Simon Perchik



You gargle the way each morning
trusts the soft rustle from a dress
becoming dirt, set out on foot

looking for her in shadows
that no longer move though the sink
is covered with something weak

making believe it’s learned where
your fingers are holding the bottle
in a place not even it will remember

how empty your mouth is, lost
day after day spitting into the Earth
that still opens when you whisper to it.



You water her grave with words
—they never dried, were written
at night, sure this stone

would rot inside the note
though you don’t fold your arms
—what spills has eddies, swells

shorelines reaching into the Earth
no longer certain—this stone
doesn’t recognize itself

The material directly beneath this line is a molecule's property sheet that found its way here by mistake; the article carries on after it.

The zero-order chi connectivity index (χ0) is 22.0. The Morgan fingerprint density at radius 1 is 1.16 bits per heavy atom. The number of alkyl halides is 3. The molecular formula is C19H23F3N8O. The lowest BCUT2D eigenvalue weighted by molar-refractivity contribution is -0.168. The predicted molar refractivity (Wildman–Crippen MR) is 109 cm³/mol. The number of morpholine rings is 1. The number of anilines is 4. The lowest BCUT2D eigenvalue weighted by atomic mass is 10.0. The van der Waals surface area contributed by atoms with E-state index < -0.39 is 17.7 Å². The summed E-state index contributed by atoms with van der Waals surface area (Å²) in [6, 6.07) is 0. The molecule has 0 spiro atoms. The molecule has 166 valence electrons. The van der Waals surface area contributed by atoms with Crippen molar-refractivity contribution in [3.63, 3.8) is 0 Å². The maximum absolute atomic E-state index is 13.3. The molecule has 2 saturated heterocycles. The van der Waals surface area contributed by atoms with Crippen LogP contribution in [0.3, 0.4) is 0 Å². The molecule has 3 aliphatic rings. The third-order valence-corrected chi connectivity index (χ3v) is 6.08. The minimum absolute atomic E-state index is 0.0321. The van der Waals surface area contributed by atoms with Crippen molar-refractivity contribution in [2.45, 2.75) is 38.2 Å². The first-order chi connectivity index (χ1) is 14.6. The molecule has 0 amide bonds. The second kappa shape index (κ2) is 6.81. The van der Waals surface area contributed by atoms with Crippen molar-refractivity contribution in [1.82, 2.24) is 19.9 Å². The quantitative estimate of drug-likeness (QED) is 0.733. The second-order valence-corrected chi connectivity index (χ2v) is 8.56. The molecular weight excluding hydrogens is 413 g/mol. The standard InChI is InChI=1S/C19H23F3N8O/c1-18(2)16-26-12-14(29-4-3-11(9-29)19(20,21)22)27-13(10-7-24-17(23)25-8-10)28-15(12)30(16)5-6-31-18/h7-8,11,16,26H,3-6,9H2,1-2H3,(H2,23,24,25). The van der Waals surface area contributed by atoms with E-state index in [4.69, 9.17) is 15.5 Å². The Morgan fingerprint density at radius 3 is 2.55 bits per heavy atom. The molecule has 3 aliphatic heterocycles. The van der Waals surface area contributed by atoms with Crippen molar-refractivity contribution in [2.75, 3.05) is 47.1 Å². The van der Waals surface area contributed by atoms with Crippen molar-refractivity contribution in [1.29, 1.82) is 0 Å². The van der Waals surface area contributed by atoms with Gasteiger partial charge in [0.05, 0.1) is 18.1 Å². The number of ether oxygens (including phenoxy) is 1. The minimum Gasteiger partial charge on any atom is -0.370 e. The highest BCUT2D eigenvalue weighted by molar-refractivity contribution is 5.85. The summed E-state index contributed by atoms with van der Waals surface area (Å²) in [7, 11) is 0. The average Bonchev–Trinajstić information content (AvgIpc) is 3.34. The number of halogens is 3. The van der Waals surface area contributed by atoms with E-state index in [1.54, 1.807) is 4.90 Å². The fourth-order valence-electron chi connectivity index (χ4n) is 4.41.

is growing roots, sags
becomes a sea, the bottom
holds on, unable to stand

or come closer, cover her
without seeing your fingers
or what it’s like.



Hiding on this tiny rock
its light is falling arm over arm
brought down as hammer blows

and mountains clinging to the sun
the way mourners will gather
and aim for your forehead

—it’s not right for you dead
to lower your eyes once they’re empty
—they have so much darkness

are still looking for tears
and all around you the Earth
splitting open a single afternoon

up close—you are touching seawater
without anything left inside
to take the salt from your mouth.


Simon Perchik is an attorney whose poems have appeared in Partisan Review, The Nation, Poetry, Osiris, The New Yorker, and elsewhere. His most recent collection is Almost Rain, published by River Otter Press (2013). For more information, including free e-books, his essay titled “Magic, Illusion and Other Realities” please visit his website at